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Marina Antunes [Celluloid 04.07.14] Malaysia scifi animation

Over the years, "War of the Worlds" has been interpreted for everything from radio to movies but few stories have imagined the aftermath of what would happen if the Martians decided to invade for a second time. Enter director Joe Pearson and writer David Abramowitz (of Highlander fame) who offer exactly that second invasion scenario in War of the Worlds: Goliath.

In an alternate universe, the Martians came to Earth in 1899 decimating much of the planet before being wiped out by bacteria. In the years since the first invasion, Earth has been vigilantly studying and using Martian technology to create weapons to fend off the Martians should they return for a second attack, and as professor Tesla advises the generals and gathered troops of the Allied Resistance Earth Squadrons (A.R.E.S. for short) 15 years after the first invasion: with Mars coming in close proximity of Earth, a second invasion attempt isn't only likely but imminent.

Goliath centers on Eric Wells (Peter Wingfield) and his team of A.R.E.S. fighters as they lead the charge in a giant battle tripod aptly named "Goliath" that is to be the first line of defence against the Martian tripods. As with really great alternate history, Pearson and Abramowitz pepper the movie with all sorts of real life events. Although we never quite see it happen, there's a constant threat of breakout of World War I, a threat that almost becomes reality until the Martians suddenly arrive ahead of schedule. The A.R.E.S. corps are also made up of recognizable individuals, from Manfred von Richthofen (the Red Baron) to the aforementioned Nikola Tesla, and others who many not have recognizable names but whose situation is familiar. Such is the case with Patrick O'Brien, an IRA member on the brink of stealing weapons from the A.R.E.S. reserves to supply the fight against the English.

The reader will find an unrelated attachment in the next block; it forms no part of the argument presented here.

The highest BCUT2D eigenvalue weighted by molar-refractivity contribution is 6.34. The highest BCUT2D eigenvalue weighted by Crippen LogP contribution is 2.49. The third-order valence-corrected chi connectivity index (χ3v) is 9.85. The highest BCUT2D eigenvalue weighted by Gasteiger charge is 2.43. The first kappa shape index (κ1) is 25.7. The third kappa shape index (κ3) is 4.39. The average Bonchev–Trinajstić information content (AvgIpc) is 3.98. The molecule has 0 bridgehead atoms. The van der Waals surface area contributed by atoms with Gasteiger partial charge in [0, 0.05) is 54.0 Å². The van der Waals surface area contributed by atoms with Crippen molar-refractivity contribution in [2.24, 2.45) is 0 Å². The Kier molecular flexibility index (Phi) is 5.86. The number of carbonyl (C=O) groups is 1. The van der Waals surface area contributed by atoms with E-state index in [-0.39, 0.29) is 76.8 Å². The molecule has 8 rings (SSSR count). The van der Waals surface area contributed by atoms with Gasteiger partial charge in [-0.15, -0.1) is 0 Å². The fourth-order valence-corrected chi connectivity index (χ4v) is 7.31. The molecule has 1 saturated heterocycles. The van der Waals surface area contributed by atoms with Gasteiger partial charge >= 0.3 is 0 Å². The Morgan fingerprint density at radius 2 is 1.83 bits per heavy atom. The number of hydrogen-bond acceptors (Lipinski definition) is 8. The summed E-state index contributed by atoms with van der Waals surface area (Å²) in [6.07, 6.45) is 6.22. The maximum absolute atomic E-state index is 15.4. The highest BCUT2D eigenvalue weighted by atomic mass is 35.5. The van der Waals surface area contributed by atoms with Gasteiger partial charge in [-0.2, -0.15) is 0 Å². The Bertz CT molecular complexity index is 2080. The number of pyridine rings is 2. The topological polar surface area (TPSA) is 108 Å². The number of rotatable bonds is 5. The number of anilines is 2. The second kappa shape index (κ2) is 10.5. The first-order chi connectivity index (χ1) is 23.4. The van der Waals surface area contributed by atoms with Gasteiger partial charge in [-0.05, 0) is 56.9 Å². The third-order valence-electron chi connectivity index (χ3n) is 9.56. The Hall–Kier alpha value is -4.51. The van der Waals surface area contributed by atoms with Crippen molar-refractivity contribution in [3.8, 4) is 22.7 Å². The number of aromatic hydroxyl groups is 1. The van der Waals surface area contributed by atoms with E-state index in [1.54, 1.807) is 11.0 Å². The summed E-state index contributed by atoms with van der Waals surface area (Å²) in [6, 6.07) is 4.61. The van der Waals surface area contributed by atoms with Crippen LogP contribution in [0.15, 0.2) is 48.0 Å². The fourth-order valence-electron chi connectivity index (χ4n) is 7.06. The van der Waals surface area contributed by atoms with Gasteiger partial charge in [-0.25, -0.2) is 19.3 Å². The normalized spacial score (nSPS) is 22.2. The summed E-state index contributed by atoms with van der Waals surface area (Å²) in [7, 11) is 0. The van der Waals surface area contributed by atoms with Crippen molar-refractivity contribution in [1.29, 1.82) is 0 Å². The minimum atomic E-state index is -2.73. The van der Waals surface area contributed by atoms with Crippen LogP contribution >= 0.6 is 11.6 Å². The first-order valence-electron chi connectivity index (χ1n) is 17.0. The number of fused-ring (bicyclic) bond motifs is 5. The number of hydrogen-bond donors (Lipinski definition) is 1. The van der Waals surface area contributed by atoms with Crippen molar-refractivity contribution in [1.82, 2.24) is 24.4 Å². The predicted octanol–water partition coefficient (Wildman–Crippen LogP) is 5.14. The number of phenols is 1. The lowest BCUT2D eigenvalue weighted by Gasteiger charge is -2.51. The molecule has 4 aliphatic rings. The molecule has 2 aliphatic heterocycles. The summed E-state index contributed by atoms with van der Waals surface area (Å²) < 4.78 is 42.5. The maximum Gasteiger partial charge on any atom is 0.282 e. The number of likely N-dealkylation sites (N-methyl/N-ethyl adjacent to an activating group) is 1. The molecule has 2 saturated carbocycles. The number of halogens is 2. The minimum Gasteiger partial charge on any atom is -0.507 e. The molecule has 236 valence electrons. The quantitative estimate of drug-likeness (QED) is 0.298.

All of these touches add a nice layer of sophistication to Goliath but the movie collapses into the same problems that many of its live-action counterparts encounters: endless action sequences. For the most part, the sequences in Goliath are well choreographed and executed but they're also far too long and after the second, repetitive. They certainly look spectacular, in particular the first appearance of the Martians and the steam-powered tripod battle machines and when the two come face to face, the result is impressive, but in the second half, Goliath seems to forget all of the good story points of the first act in favour of endless battle sequences.

Beautifully animated and featuring a talented voice cast including Adrian Paul, Jim Byrnes and Elizabeth Gracen, War of the Worlds: Goliath is an impressive achievement, particularly when one considers this is an independently produced animated feature and though I wish the second half had developed some of the side stories a little further, from the inter character relationships to the events unfolding in the world at large, the bottom line is that the action sequences, though occasionally repetitive, are very impressive and the movie is well worth a look.

War of the Worlds: Goliath is now available on DVD and Blu-ray/Blu-ray 3D combo.

Blu-ray Extras: The release is packed with extras including "Stories before the War," "The movie in story boards," "Meet Our Voice Actors," "The Art of War," the trailer, "The Lovers" and a "Making Of" featurette.

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